If you want to run during pregnancy, the most important thing you can do is learn to listen to your body and always communicate with your healthcare provider.
Can Running During Pregnancy Hurt The Baby?
In normal, healthy and uncomplicated pregnancies, there is no harm in continuing your exercise routine; this includes running.
Your baby is very secure within the womb, so don’t worry about them being bumped around during your workout.
And some babies may even enjoy the soothing movement that exercise provides.
However, if complications arise such as bleeding, preeclampsia, problems with the placenta or if you are having multiple babies, your runs may come with more risk.
Be cautious when running on uneven surfaces to prevent falling or in extreme heat to help prevent dehydration.
Although running won’t harm a fetus, exercise during pregnancy can result in shortness of breath, dizziness or fainting and dehydration.
So be sure to listen to your body and slow down when you may need to do so.
How Pregnancy Will Affect Your Running
Some expecting moms may find running very hard due to exhaustion or nausea while others may run just as they did before getting pregnant.
Whatever the case, pregnancy will affect your running and you will likely need to make adjustments throughout your pregnancy to accommodate these changes.
You should expect some changes such as:
- muscle and joint laxity due to hormonal changes
- weight gain in front of the body
- round ligament pain
- shortness of breath.
Changes in hormone levels, more relaxed joints and ligaments and shifting of your organs to make room for the baby can cause instability and even discomfort in your pelvis.
While you may not feel any issues immediately, running during pregnancy places a lot or pressure on your pelvis, potentially causing issues with back pain, symphysis pubis dysfunction and possibly incontinence; even after the baby is born.
Most runners also find that their pace slows down considerably later in the second trimester and into the third trimester.
At this time a fast walk or another form of exercise may be a better choice as your due date approaches
Can I Start Running During Pregnancy?
Contrary to what you may have been told, current research shows that if you have never exercised prior to pregnancy, incorporating some type of exercise into your routine can offer many benefits to both you and your baby.
However, if you were not a consistent runner before getting pregnant, now is NOT the time to start a running routine.
Running is considered a high-impact form of exercise and for this reason, it is recommended to chose a lower-impact form of aerobic exercises such as walking, aerobics or even an elliptical or stationary bike.
What is Considered Enough, But Not Too Much?
Your pre-pregnancy mileage is the best way to gauge your running goals during pregnancy.
The routine and pace that is safest for you will depend on your experience prior to becoming pregnant, how far along you are in the process and when your physician recommends that you stop your workouts.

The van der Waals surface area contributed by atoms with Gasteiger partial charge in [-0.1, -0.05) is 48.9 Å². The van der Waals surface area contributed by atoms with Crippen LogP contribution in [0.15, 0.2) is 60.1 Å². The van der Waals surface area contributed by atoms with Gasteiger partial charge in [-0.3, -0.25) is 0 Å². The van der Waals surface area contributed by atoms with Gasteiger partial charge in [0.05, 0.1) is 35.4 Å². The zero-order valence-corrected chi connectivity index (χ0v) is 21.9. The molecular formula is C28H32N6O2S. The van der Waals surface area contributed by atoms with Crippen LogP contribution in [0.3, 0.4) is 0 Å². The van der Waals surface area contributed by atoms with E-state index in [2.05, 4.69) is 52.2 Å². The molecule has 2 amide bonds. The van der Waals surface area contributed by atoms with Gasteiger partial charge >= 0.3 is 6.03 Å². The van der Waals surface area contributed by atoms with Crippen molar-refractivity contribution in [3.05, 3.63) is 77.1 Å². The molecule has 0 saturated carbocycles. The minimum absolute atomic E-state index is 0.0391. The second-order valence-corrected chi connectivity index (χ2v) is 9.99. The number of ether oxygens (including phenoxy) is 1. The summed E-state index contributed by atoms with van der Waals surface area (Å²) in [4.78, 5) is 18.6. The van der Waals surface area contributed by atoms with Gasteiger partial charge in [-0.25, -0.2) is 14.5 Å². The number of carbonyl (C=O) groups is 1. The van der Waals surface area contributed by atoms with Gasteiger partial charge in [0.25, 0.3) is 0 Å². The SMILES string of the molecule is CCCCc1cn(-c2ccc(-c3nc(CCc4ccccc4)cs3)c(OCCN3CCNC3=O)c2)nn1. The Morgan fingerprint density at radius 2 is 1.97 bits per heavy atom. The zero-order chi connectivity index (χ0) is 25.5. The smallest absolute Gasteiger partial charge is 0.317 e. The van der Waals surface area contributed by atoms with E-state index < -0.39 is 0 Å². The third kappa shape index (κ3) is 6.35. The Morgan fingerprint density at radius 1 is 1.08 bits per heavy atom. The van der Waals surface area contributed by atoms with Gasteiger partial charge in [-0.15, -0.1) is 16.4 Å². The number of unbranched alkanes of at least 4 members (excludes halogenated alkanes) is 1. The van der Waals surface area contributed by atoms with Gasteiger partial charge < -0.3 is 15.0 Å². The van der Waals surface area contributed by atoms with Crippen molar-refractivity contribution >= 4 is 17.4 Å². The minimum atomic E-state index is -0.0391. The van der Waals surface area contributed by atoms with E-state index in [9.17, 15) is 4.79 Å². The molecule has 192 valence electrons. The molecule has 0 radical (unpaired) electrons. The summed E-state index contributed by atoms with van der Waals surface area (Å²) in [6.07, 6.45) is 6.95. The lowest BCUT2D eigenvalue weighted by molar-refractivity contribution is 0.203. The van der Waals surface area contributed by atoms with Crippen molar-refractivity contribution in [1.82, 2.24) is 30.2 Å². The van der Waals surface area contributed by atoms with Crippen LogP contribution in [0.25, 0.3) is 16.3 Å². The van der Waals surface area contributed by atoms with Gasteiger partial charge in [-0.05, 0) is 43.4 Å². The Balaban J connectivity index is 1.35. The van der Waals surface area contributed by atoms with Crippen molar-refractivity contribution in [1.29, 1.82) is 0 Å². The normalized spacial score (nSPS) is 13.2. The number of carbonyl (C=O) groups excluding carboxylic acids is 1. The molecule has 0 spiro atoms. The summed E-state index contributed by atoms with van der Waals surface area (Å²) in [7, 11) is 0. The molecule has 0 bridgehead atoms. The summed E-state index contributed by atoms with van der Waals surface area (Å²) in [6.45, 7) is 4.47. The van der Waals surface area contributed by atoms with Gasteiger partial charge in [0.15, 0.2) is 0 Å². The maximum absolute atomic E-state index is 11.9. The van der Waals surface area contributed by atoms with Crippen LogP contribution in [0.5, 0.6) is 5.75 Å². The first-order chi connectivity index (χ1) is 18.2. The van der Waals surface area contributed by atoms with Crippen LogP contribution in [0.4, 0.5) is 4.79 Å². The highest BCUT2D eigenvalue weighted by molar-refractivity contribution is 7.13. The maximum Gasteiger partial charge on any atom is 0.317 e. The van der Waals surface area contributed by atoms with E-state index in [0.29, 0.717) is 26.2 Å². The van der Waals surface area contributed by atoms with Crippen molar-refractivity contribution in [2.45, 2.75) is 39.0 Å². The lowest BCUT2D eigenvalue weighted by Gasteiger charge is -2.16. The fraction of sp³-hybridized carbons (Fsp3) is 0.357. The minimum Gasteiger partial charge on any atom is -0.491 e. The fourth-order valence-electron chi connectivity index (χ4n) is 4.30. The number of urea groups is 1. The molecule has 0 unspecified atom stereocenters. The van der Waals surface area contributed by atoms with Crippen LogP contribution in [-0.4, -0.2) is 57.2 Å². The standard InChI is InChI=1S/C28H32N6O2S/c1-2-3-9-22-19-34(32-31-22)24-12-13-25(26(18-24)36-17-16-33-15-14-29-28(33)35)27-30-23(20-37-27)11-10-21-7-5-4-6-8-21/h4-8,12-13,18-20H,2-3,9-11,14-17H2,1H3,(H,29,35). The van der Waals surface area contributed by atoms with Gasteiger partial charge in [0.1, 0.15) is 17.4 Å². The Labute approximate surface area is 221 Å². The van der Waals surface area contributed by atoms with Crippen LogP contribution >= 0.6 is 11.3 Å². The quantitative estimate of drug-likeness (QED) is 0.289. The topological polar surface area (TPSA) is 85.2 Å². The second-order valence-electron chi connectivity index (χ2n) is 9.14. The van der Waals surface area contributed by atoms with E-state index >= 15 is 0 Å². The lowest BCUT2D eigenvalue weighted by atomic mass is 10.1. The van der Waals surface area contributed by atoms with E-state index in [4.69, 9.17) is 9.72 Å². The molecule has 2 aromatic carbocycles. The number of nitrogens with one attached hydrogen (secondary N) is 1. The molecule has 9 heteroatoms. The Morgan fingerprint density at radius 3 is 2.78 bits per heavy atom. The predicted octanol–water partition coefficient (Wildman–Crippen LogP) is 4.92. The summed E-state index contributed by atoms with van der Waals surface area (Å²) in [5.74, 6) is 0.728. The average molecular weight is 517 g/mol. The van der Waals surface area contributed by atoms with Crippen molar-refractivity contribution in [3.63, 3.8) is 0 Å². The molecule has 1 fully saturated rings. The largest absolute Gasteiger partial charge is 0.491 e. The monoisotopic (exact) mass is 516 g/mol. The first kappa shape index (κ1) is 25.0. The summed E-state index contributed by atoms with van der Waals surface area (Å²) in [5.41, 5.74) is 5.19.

If you were a consistent runner prior to pregnancy, continuing your workouts is typically safe until the third trimester or until you feel that you can no longer run comfortably and with good form.
For some moms, this will be five days a week and for others, it may mean three days.
And while you have probably heard that you should keep your heart rate below certain limits, the most current guidelines recommend using the rate of perceived exertion scale instead.
The ideal intensity should be one where you can carry on a conversation while exercising.
The Top Prenatal Running Modifications
If running is safe for you, there are many options to modify runs during pregnancy in order to keep a healthy balance between exercise and protecting your growing babe.
Keep in mind that as your belly grows, your center of gravity will shift which will make your workouts more challenging, especially in the third trimester.
1. Choose quality over quantity
Now is the time to focus on technique over distance to avoid injury.
2. Adjust Your Pace
As your belly grows and your stride changes, focus on a running pace that feels comfortable for you and your body.
Now is not a time to set personal records and your workouts should leave you feeling energized, not exhausted.
3. Invest in good running shoes
The combination of loser joints and extra pregnancy weight can be hard on your knees and ankles.
Investing in well-fitted, supportive shoes can help make mileage much safer and more comfortable for your body.
If you are unsure the best shoe for your body, try getting fitted by a specialist at a running store.
4. Buy a supportive sports bra
The added weight gain of your growing breasts can not only make jogging uncomfortable but it can also become painful for both your breasts and your back.
Investing in a solid and supportive sports bra can really save your back and your breasts and make running much more comfortable.
5. Consider using a belly support band or belt
Just be careful because the added material could cause you to heat up faster.
6. Compression socks
Every pregnant mom should have at least one pair of compression socks.
Your body is producing is significantly more blood during pregnancy and as your baby grows, your blood vessels dilate to accommodate the extra blood volume.
Compression socks help reduce swelling, relieve pain, and improve circulation which will help your legs feel more comfortable and energized.
7. Use the run/walk method
The run/walk method is an excellent way to maintain your fitness and endurance during pregnancy.
In a typical run/walk workout, you’ll alternate running with walking for a period of intervals.